Phoebe rating: 7. (more…)
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Tags:best comic books for kids·comic books·graphic novels for kids
Ever since my friend Liz told me about that documentary Race to Nowhere, I have been panting like a dog at a dinner table waiting for news of a screening in my community. For those of you not familiar with the movie, it was made by a first-time filmmaker, Vicki Abeles, who takes a look at what kind of toll all this overscheduling — i.e. relentless academic and athletic pressure - is taking on our kids. She decided to make the film after her own daughter, then 12 years old, was diagnosed with a stress-induced stomach illness.“I was determined to find out how we had gotten to a place where our family had so little time together,” Abeles told the New York Times last week. “Where our kids were physically sick because of the pressures they were under.” I think I literally licked my lips when I read that quote. This was going to offer some prime family dinner fodder.
Until Sunday, that is. Which was the day we took the girls and a few cousins and friends to the New York City Ballet’s The Nutcracker and where we somehow managed to know someone (Thanks Nick!) who knew someone who knew someone who gave us a backstage tour before the show. The show that is basically synonymous with Holidays in New York. The show that Phoebe has now seen the NYCB perform five times and Abby four. (That includes the time she was asleep before Drosselmeyer even showed up.) The show that is the subject of one of my most formative books from childhood: Jill Krementz’s A Very Young Dancer. And now: I’m thinking of shutting down this site and devoting every shred of my being to making sure my daughters become professional ballerinas like Stephanie in AVYD. I will sacrifice dinner. I will sacrifice my career. I will sacrifice my children’s childhoods and their stressed-out stomachs. Just let me somehow live out my own fantasy of being Stephanie and I won’t ask for anything ever again. Ever.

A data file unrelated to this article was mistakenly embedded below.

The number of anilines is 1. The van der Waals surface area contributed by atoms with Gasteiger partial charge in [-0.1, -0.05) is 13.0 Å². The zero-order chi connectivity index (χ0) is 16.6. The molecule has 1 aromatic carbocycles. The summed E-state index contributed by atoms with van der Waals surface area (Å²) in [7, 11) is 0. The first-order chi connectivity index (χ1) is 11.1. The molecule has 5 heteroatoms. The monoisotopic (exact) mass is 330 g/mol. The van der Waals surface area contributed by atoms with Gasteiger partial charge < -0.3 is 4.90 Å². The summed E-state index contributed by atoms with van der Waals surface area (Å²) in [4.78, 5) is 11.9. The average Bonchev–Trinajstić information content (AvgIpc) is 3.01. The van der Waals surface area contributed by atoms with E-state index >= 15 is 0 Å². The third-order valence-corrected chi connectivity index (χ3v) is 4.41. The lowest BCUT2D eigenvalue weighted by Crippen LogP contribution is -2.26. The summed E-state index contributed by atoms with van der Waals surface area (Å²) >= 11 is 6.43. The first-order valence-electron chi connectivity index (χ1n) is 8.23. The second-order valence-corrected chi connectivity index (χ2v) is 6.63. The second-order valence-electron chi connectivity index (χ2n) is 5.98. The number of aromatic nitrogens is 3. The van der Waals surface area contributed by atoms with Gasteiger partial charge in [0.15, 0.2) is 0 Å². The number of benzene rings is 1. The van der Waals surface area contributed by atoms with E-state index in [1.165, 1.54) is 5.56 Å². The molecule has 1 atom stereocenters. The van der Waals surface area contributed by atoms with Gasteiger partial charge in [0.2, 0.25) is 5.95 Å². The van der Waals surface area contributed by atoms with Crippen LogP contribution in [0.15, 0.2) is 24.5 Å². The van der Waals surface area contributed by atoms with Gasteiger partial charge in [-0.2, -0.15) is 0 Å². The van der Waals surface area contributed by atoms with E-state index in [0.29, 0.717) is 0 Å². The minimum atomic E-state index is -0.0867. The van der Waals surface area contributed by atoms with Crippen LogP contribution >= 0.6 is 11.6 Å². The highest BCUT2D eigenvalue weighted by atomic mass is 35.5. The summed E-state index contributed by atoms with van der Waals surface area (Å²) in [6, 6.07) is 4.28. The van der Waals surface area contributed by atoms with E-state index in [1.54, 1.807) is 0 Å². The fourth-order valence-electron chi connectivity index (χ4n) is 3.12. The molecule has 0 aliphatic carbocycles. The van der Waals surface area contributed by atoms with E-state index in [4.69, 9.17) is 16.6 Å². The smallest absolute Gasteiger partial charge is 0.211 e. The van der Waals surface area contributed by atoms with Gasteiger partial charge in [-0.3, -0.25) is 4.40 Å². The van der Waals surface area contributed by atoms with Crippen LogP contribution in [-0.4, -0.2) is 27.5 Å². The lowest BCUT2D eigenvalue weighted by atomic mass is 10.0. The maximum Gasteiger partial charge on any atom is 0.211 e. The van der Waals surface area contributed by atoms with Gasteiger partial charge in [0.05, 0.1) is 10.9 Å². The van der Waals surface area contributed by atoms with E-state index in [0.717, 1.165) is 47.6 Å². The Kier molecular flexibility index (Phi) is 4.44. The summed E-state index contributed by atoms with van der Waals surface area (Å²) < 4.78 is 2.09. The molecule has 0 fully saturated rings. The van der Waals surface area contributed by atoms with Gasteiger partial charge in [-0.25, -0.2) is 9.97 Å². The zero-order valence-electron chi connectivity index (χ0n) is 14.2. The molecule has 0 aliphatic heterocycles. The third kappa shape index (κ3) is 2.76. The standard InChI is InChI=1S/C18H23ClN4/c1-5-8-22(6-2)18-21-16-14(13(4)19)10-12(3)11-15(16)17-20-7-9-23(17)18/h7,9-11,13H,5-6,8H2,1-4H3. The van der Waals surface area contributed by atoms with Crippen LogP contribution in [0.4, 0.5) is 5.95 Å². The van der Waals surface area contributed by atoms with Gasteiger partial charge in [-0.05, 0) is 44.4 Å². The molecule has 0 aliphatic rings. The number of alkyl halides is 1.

We didn’t even meet any of the dancers on the tour, but just being able to stand on the storied (surprisingly spongy) stage and look out at the grand jewel box that is Lincoln Center’s David Koch Theater was enough to make me both giddy…and despondent over the realization that neither I, nor my children, will ever be on that stage dancing with a Cavalier. Is it weird that I’m almost 40 yet still felt like I somehow had a shot at this?
I’m going to assume that you guys grew up obsessing over A Very Young Dancer just like me. When I gave it to Phoebe for Christmas in 2004, I remembered every photograph, every facial expression (Stephanie didn’t even look nervous when the stage manager called from a backstage phone to tell her it was showtime!), the way all the young ballerinas stood so beautifully on their toes even when they were doing something as quotidian as fixing their hair. I read the other books in the series (A Very Young Skater…Rider…Gymnast) but none resonated quite like this one.
Who’s so lucky? My daughters with their friends and cousins on stage at Lincoln Center about 45 minutes before the curtain rose. (more…)
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Tags:a very young dancer·backstage at the nutcracker·jill krementz·race to nowhere
It’s hard to wait for Christmas. Why? Because it might just be the only thing in the world kids are forced to wait for. Herewith, a timeline chronicling the demise of excitement, suspense and the simple pleasure of looking forward to something. (First published in Cookie; Text by me; illustrations by Brian Rea.)
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Tags:anna maria tremonti·brian rea·cbc the current·the current